Dr. Jane Goodall reflects on Tanzania research, climate future
MADISON, Wis. (WMTV) -UW-Madison students flooded Memorial Union to hear Ethologist Jane Goodall discuss her past research and her thoughts on the future’s environment.
The 88-year-old worked with one of Africa’s oldest chimpanzees who was confined in a cage for over 40 years.
“He never became normal. He had been in that cage alone all these years. It was actually very sad. And what Gregoire loved to do--we put him with a rescued female,” said Goodall. “The two of them were like Darby and Joan.”
She says in order to see changes in the climate’s future, everyone has to be willing to put in the work.
“We got this window of time - but it is closing - and we really do have to take action and try to change the way we live. Try to change the practice of business and very often politics,” Goodall said.
Her biggest challenge in the field was getting money to continue her studies.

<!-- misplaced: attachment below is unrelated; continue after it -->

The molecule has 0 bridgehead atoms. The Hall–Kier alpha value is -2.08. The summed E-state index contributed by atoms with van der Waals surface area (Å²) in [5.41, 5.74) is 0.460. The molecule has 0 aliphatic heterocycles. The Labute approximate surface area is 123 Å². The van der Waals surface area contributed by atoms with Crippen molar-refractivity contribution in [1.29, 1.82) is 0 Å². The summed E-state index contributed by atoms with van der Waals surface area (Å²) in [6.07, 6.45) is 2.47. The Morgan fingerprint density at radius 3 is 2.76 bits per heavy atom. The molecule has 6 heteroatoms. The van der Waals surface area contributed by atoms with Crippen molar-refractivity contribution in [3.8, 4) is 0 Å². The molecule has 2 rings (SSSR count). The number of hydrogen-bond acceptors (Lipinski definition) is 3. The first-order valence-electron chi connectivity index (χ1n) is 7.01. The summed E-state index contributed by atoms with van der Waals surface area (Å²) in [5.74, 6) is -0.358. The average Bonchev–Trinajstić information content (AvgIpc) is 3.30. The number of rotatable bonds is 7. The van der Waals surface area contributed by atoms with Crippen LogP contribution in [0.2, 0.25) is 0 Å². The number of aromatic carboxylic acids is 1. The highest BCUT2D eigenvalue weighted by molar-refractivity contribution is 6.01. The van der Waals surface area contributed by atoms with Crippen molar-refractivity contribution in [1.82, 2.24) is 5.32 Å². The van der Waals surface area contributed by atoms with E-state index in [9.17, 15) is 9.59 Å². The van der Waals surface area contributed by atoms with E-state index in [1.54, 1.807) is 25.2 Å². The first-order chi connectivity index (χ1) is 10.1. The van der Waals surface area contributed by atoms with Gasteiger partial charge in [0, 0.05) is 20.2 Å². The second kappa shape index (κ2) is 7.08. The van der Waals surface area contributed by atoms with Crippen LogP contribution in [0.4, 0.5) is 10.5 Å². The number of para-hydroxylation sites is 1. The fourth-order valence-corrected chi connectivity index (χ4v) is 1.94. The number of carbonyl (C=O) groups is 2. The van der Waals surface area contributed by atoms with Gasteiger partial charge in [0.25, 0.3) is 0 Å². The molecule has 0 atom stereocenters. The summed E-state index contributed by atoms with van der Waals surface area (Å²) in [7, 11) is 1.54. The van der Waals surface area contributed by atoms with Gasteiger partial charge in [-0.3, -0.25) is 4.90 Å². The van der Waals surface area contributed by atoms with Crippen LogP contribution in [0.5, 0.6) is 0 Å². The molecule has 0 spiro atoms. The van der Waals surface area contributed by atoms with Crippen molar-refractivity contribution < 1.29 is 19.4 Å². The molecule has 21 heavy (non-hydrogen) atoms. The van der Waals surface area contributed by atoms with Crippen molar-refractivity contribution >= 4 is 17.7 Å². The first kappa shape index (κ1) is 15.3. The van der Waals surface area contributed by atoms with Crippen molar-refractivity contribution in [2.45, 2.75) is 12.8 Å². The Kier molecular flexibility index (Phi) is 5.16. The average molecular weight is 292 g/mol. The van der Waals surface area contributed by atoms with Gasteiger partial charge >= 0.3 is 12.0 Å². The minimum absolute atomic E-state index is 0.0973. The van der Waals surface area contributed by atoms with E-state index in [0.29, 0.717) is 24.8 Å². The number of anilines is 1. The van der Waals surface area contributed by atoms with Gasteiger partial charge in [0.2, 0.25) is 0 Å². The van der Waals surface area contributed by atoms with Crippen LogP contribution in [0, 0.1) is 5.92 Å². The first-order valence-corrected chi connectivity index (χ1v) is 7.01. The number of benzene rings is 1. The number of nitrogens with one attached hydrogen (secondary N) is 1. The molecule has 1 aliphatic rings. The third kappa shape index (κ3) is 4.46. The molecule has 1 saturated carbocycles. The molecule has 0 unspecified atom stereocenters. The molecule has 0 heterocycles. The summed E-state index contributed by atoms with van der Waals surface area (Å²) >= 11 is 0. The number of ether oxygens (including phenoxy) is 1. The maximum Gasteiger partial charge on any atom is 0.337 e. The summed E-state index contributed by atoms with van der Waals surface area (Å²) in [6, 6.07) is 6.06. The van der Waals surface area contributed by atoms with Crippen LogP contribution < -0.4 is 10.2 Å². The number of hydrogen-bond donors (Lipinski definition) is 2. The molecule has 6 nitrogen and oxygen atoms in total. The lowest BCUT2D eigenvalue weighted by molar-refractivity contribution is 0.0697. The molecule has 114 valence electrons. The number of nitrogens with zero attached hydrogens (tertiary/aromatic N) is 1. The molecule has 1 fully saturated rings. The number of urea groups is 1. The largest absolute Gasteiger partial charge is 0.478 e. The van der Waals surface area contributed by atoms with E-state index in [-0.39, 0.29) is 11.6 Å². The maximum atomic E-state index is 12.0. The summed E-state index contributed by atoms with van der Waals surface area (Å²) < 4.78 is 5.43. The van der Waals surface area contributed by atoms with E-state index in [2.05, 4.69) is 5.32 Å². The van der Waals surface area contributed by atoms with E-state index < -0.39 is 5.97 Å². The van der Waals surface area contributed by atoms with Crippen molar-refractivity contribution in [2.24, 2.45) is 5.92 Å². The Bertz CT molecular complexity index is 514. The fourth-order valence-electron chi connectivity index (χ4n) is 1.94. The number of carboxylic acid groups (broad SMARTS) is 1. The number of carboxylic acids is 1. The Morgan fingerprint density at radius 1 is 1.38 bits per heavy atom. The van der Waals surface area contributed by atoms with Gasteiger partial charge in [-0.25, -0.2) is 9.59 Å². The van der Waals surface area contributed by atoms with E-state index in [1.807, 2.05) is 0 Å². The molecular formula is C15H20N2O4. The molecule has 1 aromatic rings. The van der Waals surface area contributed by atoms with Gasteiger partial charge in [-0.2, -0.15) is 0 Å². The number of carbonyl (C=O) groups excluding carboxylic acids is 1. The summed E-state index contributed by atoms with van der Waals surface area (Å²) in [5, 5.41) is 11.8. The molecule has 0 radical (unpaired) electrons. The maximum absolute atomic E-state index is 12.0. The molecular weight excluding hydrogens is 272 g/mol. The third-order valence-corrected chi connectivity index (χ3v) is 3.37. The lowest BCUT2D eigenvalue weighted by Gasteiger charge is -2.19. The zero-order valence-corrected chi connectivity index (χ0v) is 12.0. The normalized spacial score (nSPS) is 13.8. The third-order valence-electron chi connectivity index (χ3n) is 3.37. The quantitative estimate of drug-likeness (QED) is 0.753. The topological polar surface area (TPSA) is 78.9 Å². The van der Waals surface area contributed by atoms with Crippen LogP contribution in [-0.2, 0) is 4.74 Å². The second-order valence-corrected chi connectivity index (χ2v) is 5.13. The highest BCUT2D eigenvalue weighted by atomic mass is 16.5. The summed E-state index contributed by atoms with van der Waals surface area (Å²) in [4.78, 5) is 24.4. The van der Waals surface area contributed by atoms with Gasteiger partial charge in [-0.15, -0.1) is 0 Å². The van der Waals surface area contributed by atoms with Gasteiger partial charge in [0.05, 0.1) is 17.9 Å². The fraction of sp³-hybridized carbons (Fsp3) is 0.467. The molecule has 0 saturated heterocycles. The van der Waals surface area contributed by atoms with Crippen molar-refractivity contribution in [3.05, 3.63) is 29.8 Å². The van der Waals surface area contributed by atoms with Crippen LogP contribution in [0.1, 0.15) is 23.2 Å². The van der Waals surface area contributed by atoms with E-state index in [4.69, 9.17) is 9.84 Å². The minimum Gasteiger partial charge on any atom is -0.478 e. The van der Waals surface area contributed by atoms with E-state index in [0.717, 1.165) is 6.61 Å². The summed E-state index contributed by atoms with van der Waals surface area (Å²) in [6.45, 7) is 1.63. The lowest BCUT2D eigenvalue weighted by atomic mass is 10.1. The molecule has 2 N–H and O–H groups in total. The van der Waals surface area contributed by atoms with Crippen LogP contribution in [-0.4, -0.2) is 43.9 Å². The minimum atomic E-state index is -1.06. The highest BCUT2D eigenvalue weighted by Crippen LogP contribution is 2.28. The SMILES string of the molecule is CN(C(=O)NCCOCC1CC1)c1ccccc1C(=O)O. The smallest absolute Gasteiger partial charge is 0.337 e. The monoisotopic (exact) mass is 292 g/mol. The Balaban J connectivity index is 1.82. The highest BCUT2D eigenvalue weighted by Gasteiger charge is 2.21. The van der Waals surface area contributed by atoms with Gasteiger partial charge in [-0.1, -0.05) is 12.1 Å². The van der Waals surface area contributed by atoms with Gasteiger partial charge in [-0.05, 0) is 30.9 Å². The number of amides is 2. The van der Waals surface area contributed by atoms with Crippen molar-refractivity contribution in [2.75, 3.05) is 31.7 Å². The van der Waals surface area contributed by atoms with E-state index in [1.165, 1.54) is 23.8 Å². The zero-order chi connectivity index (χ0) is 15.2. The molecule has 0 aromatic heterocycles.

“Sometimes you get tired. Sometimes it’s extremely cold, when it’s raining all day. Sometimes it’s extremely hot--problem is you really have to do it--to do it,” she said.
After years of research, Goodall’s achievements will be displayed for the world to see.
“We have an exciting new program in Arusha. They are making a whole museum for me. It is going to be one of the most amazing museums in the world,” Goodall said.
Her legacy has inspired people young and old to make a difference. Freshman Rachel Disher says she looks up to Goodall.
“It’s really amazing to see a woman especially as a trailblazer in her field,” Disher said. “As a young person studying biology, it really great to use her as an example and as a role model in my future career and what I am interested in.”
Goodall says she still visits Tanzania twice a year to visit family. She often spends time with nature when she’s there.
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